Bachelor of Science, Biochemistry
Good afternoon, faculty, families and fellow graduates. It is a humbling honor to address you all today.
Today is a gift. Today, we yield the fruits of several long and challenging years. We leave a UT Dallas that has changed and grown as much as we have. We leave having transformed this campus as much as it has transformed us. We leave prepared to change the greater world with even greater vigor and creativity. Most importantly, we leave not alone; we leave with each other. This now-ending chapter of our lives has gifted us immeasurably in education, preparation and friendship. Today is a gift and the beginning of our futures.
But perhaps two of the more-neglected gifts we have received through this journey are self-understanding and self-confidence. We are all intelligent, industrious, happy and friendly individuals. Thus, we set incredibly high standards for ourselves, both as individuals and as a university. These standards transcend those imposed upon us by others, those dictated by the state, by society, and by families and friends. We inevitably compare ourselves to others, other students and other universities. But ultimately, we judge our efforts by our standards, those distinct and fundamental to our identities. We must satisfy our own criteria.
The forces of doubt will tell us that our generation cannot undo all the problems of the world and that we might just contribute to them. Thus, beneath today’s narrative of celebration and closure there flows a narrative of uncertainty and incompleteness. We do not know how our journeys beyond UT Dallas will fare. We do not know if our choices are right or not. We do not know if tomorrow will be better than today. We do not know.
“UT Dallas has grown more beautiful and successful than most of us could have ever imagined. We have been a laboratory not only for semiconducting polymers and carbon nanotubes but also a laboratory for the personal growth that is evident in this room.”
However, this uncertainty gifts us with freedom and compels us to act, to create. We combat this uncertainty by exploiting it, by painting the blank murky canvas with our dreams and ambitions, by creating our future as the UT Dallas vision directs us. Beyond the expected hard work, creativity and cooperation, we will need hope, and perhaps even faith — the belief transcendent of reason that our efforts will succeed — that we will achieve the greatness and happiness we demand of ourselves.
But now, we have more than faith. We have something different. We have evidence. In the past four years since many of us started our journey here, UT Dallas has grown more beautiful and successful than most of us could have ever imagined. We have been a laboratory not only for semiconducting polymers and carbon nanotubes but also a laboratory for the personal growth that is evident in this room. We aim to be a Tier One research university, but we are already Tier One in our own minds. In this room is a collection of narratives far more impressive than my own: a young lady who is not a citizen of this country who has been one of the truest citizens of UT Dallas and will enter the University of Virginia Medical School; a man who has conquered several physical disabilities to become one of the best writers I know and a superlative student at UT Southwestern Medical School; friends who are off to PhD programs at Johns Hopkins and MIT; and finally, our nation’s next generation of teachers, who will help transform these dreams into reality for those who follow us.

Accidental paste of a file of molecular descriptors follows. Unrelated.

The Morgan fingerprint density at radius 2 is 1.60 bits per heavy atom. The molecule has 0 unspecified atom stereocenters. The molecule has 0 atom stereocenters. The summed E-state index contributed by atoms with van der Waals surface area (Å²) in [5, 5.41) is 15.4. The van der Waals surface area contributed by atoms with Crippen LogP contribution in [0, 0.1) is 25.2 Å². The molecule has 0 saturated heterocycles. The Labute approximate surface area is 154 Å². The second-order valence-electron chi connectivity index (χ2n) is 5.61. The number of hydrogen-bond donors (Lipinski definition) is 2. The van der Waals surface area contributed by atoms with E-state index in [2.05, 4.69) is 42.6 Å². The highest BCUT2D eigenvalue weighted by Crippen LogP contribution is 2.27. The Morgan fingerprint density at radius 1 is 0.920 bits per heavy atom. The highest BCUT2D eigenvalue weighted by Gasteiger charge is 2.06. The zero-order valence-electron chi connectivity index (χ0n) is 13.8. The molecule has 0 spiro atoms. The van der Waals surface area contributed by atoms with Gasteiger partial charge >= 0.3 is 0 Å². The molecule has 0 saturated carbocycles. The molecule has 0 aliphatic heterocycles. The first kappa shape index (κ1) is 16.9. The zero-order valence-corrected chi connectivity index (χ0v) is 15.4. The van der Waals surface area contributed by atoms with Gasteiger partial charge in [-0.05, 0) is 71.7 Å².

To get here today, we have dared to dream and have refused to consign ourselves to the gray twilight of neither victory nor defeat. We have proved many others wrong, but most importantly, we have proved to ourselves that limits belong to others, not UT Dallas graduates. We dare to shape the world, and in doing so, we shape ourselves.
Thank you to our friends, families, professors and all others who helped us get here today. I wish you all continued success and happiness and that you find what you’re looking for. God bless, and Whoosh!
Martin Huynh graduated with a bachelor’s degree in biochemistry and a minor in political science. He was a Eugene McDermott Scholar, a frequent member of the Dean’s List, an inaugural member of Phi Kappa Phi, and a member of the Collegium V Honors Program.
On campus, he has served as an officer of the Alpha Epsilon Delta Pre-Health Honor Society, was an original member of the Onomatopoeia improv society, and served as the service chair and president of the Chemistry Student Association. He also taught biochemistry as a teaching assistant for two years. Through the Chemistry Student Association, he taught chemistry to hundreds of children in the McKinney, Plano and Richardson school districts.
Huynh received an Undergraduate Research Scholar Award and has presented twice at the national meeting of the American Chemical Society. His research has been published in the Journal of Polymer Science. After graduation, he plans to attend medical school.